5. “Welcoming more immigrants is a necessary tool to save Europe’s struggling welfare states”

There is little doubt that migration and opening borders to trade and people benefits the economy. A mere look at any given product or service in today’s globalized economy makes clear that closing borders or raising barriers for people to work together across borders can only stop progress.

Does that mean that allowing a lot of refugees in will bail out Europe’s welfare states? Those are heading to bankruptcy, having to deal with a lot of so-called implicit debt, all kinds of unrealistic promises made to citizens in terms of pension provision, health care and elderly care. Unfortunately, the answer is: only very partially.

A few years ago, the European Commission has estimated that the so-called “sustainability gap” – the future shortage of cash that the average EU member state is facing – would only be around 8% smaller if the EU pursued a policy of keeping the net immigration ratio in the coming decades at the 2008 level of 0.34% of total population. One can surely argue it may help close perhaps 20% or 30% of the gap, but what it shows is that as much as increased migration may be one factor in helping economic growth and tax income, it would be false to claim that this is a panacea to prop up Europe’s welfare model. For that, a combination is needed of working longer, a default on promises made and/or liberalising the economy to boost competitiveness and create economic growth.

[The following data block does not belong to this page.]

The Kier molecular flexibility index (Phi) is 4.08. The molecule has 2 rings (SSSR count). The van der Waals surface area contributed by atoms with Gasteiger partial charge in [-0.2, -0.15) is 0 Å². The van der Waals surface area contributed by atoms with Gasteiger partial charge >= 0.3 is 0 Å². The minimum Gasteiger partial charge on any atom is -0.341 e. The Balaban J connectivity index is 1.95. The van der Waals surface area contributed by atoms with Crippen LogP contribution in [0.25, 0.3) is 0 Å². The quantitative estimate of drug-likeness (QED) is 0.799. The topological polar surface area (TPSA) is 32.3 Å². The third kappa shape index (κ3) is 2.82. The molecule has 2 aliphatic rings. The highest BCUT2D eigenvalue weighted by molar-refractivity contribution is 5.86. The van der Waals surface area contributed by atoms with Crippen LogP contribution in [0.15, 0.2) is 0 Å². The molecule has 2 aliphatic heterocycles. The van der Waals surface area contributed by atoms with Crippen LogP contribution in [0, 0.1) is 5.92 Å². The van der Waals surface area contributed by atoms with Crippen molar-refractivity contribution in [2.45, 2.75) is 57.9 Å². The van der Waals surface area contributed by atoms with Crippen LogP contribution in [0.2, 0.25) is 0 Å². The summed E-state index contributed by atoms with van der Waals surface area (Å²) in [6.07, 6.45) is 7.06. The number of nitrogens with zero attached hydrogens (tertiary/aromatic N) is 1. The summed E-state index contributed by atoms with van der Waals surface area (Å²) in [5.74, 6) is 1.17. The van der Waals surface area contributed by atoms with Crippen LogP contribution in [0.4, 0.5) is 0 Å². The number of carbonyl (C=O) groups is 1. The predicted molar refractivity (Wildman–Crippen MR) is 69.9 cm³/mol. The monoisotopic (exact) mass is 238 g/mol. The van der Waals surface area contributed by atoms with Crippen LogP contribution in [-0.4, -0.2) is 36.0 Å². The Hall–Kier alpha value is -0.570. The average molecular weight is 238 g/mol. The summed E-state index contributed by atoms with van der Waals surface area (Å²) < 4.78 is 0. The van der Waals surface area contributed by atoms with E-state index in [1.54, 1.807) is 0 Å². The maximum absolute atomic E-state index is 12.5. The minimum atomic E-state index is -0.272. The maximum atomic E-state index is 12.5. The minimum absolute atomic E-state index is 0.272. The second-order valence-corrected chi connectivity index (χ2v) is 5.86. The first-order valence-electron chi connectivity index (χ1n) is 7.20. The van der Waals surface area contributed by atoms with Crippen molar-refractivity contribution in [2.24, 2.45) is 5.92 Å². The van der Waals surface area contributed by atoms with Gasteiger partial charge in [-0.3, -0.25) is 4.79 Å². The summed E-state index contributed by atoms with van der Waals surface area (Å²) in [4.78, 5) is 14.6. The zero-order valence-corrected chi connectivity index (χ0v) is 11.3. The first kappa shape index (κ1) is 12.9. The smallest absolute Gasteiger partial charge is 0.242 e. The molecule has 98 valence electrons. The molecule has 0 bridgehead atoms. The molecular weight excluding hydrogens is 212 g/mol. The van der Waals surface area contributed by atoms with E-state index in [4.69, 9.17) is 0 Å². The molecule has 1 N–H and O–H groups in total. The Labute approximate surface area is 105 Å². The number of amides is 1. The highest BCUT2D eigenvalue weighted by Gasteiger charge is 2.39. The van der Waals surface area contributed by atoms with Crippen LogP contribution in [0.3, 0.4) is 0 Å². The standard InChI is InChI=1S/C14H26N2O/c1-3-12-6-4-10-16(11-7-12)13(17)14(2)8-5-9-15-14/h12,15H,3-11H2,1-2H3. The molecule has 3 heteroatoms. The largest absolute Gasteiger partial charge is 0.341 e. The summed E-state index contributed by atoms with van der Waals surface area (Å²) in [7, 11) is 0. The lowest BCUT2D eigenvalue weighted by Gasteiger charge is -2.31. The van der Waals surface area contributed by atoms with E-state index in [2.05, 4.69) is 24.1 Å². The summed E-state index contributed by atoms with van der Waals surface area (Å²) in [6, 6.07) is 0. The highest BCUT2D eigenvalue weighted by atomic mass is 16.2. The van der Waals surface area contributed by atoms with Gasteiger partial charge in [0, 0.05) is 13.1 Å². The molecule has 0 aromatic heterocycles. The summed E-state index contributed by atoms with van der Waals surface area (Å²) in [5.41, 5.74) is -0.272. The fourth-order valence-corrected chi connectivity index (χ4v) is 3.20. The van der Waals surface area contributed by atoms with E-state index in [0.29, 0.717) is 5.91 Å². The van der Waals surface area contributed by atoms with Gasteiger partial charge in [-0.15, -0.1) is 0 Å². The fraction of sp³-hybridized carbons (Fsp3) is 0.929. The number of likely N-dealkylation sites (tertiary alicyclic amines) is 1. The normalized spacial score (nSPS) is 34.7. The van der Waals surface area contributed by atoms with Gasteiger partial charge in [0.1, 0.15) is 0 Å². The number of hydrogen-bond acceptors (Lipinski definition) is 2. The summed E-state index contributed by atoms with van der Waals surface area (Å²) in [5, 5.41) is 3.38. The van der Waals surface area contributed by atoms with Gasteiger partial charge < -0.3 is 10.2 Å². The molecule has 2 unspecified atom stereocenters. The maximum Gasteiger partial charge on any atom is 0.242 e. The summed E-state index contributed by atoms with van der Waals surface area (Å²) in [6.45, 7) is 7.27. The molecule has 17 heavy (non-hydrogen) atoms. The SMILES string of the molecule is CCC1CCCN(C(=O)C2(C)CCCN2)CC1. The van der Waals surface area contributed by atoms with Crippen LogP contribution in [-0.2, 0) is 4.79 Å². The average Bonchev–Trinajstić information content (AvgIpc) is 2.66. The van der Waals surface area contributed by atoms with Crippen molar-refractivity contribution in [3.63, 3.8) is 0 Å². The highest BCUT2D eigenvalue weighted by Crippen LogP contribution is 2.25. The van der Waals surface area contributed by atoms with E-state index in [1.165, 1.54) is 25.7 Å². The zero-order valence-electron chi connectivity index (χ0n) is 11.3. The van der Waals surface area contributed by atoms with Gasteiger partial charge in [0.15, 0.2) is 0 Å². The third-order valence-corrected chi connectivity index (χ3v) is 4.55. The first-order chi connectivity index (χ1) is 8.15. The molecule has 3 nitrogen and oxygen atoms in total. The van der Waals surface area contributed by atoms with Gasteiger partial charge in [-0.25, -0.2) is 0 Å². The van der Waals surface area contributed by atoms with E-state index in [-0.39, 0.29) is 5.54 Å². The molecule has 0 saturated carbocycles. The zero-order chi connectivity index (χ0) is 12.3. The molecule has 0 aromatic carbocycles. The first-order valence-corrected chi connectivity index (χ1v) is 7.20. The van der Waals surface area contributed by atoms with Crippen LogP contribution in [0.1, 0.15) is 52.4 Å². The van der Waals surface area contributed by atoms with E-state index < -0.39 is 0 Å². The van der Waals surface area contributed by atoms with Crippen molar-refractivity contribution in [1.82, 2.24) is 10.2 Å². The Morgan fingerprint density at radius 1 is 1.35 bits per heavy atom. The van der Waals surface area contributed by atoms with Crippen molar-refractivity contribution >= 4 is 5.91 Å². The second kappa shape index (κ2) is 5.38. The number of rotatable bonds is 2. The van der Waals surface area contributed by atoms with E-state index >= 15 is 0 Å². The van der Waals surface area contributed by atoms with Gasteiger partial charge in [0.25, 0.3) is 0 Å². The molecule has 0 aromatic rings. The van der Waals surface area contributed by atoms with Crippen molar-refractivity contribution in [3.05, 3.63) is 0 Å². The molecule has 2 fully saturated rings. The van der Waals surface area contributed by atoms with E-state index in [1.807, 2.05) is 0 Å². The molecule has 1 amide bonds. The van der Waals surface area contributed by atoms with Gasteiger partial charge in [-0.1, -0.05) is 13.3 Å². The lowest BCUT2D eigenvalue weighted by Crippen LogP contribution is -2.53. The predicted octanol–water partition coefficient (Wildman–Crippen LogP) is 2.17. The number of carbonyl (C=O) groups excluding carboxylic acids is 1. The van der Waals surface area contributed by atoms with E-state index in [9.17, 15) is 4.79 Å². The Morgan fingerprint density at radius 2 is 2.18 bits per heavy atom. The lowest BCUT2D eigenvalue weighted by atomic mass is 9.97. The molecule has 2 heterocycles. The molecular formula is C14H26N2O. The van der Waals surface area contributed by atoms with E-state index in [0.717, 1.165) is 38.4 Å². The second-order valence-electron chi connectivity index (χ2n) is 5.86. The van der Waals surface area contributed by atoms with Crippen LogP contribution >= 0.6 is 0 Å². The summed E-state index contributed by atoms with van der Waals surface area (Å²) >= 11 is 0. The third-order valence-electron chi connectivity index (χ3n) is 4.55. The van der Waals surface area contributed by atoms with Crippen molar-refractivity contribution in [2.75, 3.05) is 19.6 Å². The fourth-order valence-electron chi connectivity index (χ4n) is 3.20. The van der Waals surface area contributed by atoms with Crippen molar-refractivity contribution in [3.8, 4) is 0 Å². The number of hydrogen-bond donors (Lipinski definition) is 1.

So what’s the alternative?

Few would disagree with Irish rock star Bono, who said: “Aid is just a stopgap (…) Commerce [and] entrepreneurial capitalism take more people out of poverty than aid. We need Africa to become an economic powerhouse.” Also, closer cooperation with non-EU countries and perhaps the Australian approach can be part of the solution, as we have argued with Open Europe.

The question is whether we really should wait for such long term solutions to take effect. In the years to come, many will still be trying to make it to Europe, and should we blame them? Who would like to live in Syria, these days? It’s equally wrong to plainly dismiss concerns of European voters, who have witnessed on the ground that integrating large groups of people with a different cultural background is not without problems.